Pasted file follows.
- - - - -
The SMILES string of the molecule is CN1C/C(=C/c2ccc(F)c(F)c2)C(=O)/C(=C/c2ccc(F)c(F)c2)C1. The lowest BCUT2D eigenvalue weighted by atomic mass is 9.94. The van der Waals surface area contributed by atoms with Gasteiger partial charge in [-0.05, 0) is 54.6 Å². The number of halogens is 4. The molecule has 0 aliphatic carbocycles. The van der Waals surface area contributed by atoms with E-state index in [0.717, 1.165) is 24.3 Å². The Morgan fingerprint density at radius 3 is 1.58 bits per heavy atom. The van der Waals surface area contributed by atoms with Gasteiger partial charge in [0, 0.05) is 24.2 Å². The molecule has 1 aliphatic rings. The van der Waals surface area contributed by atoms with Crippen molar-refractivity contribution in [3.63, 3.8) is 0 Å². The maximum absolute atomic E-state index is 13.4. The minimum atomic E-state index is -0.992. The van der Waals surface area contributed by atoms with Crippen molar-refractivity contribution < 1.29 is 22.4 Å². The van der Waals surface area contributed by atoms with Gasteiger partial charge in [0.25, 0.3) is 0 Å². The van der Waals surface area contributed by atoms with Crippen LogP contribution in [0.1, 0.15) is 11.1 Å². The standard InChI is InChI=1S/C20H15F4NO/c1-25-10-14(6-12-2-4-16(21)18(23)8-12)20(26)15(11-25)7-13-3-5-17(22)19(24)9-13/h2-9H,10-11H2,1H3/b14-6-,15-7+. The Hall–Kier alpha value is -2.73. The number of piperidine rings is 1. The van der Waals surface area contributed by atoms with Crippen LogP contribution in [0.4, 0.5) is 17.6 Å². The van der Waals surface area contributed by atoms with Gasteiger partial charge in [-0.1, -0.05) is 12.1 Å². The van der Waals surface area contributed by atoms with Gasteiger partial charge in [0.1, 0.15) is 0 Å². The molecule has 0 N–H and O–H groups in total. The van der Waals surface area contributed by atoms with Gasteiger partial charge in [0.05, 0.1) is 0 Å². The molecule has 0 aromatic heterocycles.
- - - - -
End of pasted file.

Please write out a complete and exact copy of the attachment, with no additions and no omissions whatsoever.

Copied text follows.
The SMILES string of the molecule is CN1C/C(=C/c2ccc(F)c(F)c2)C(=O)/C(=C/c2ccc(F)c(F)c2)C1. The lowest BCUT2D eigenvalue weighted by atomic mass is 9.94. The van der Waals surface area contributed by atoms with Gasteiger partial charge in [-0.05, 0) is 54.6 Å². The number of halogens is 4. The molecule has 0 aliphatic carbocycles. The van der Waals surface area contributed by atoms with E-state index in [0.717, 1.165) is 24.3 Å². The Morgan fingerprint density at radius 3 is 1.58 bits per heavy atom. The van der Waals surface area contributed by atoms with Gasteiger partial charge in [0, 0.05) is 24.2 Å². The molecule has 1 aliphatic rings. The van der Waals surface area contributed by atoms with Crippen molar-refractivity contribution in [3.63, 3.8) is 0 Å². The maximum absolute atomic E-state index is 13.4. The minimum atomic E-state index is -0.992. The van der Waals surface area contributed by atoms with Crippen molar-refractivity contribution < 1.29 is 22.4 Å². The van der Waals surface area contributed by atoms with Gasteiger partial charge in [0.25, 0.3) is 0 Å². The van der Waals surface area contributed by atoms with Crippen LogP contribution in [0.1, 0.15) is 11.1 Å². The standard InChI is InChI=1S/C20H15F4NO/c1-25-10-14(6-12-2-4-16(21)18(23)8-12)20(26)15(11-25)7-13-3-5-17(22)19(24)9-13/h2-9H,10-11H2,1H3/b14-6-,15-7+. The Hall–Kier alpha value is -2.73. The number of piperidine rings is 1. The van der Waals surface area contributed by atoms with Crippen LogP contribution in [0.4, 0.5) is 17.6 Å². The van der Waals surface area contributed by atoms with Gasteiger partial charge in [-0.1, -0.05) is 12.1 Å². The van der Waals surface area contributed by atoms with Gasteiger partial charge in [0.1, 0.15) is 0 Å². The molecule has 0 N–H and O–H groups in total. The van der Waals surface area contributed by atoms with Gasteiger partial charge in [0.05, 0.1) is 0 Å². The molecule has 0 aromatic heterocycles.